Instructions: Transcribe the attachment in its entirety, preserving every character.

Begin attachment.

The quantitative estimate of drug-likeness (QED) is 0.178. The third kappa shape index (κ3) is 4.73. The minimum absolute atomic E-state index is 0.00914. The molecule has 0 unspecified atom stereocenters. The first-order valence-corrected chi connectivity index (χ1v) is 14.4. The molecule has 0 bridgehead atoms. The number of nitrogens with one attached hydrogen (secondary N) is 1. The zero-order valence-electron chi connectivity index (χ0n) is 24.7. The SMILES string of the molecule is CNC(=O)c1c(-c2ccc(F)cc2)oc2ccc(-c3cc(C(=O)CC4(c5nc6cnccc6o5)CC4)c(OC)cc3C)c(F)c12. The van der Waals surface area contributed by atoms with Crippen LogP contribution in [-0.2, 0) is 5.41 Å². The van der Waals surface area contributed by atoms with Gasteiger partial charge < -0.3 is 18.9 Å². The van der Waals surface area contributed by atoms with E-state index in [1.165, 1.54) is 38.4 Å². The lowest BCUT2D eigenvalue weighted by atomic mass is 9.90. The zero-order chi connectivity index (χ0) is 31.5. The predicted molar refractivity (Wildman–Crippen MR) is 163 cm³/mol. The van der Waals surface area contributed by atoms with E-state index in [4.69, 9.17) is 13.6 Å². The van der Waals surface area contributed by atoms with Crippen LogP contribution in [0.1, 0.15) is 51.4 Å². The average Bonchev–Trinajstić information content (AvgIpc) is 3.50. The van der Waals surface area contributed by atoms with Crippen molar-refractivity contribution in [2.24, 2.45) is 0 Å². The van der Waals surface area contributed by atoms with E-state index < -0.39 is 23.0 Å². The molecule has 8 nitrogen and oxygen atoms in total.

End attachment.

The quantitative estimate of drug-likeness (QED) is 0.178. The third kappa shape index (κ3) is 4.73. The minimum absolute atomic E-state index is 0.00914. The molecule has 0 unspecified atom stereocenters. The first-order valence-corrected chi connectivity index (χ1v) is 14.4. The molecule has 0 bridgehead atoms. The number of nitrogens with one attached hydrogen (secondary N) is 1. The zero-order valence-electron chi connectivity index (χ0n) is 24.7. The SMILES string of the molecule is CNC(=O)c1c(-c2ccc(F)cc2)oc2ccc(-c3cc(C(=O)CC4(c5nc6cnccc6o5)CC4)c(OC)cc3C)c(F)c12. The van der Waals surface area contributed by atoms with Crippen LogP contribution in [-0.2, 0) is 5.41 Å². The van der Waals surface area contributed by atoms with Gasteiger partial charge < -0.3 is 18.9 Å². The van der Waals surface area contributed by atoms with E-state index in [1.165, 1.54) is 38.4 Å². The lowest BCUT2D eigenvalue weighted by atomic mass is 9.90. The zero-order chi connectivity index (χ0) is 31.5. The predicted molar refractivity (Wildman–Crippen MR) is 163 cm³/mol. The van der Waals surface area contributed by atoms with E-state index in [4.69, 9.17) is 13.6 Å². The van der Waals surface area contributed by atoms with Crippen LogP contribution in [0.1, 0.15) is 51.4 Å². The average Bonchev–Trinajstić information content (AvgIpc) is 3.50. The van der Waals surface area contributed by atoms with Crippen molar-refractivity contribution in [2.24, 2.45) is 0 Å². The van der Waals surface area contributed by atoms with E-state index < -0.39 is 23.0 Å². The molecule has 8 nitrogen and oxygen atoms in total.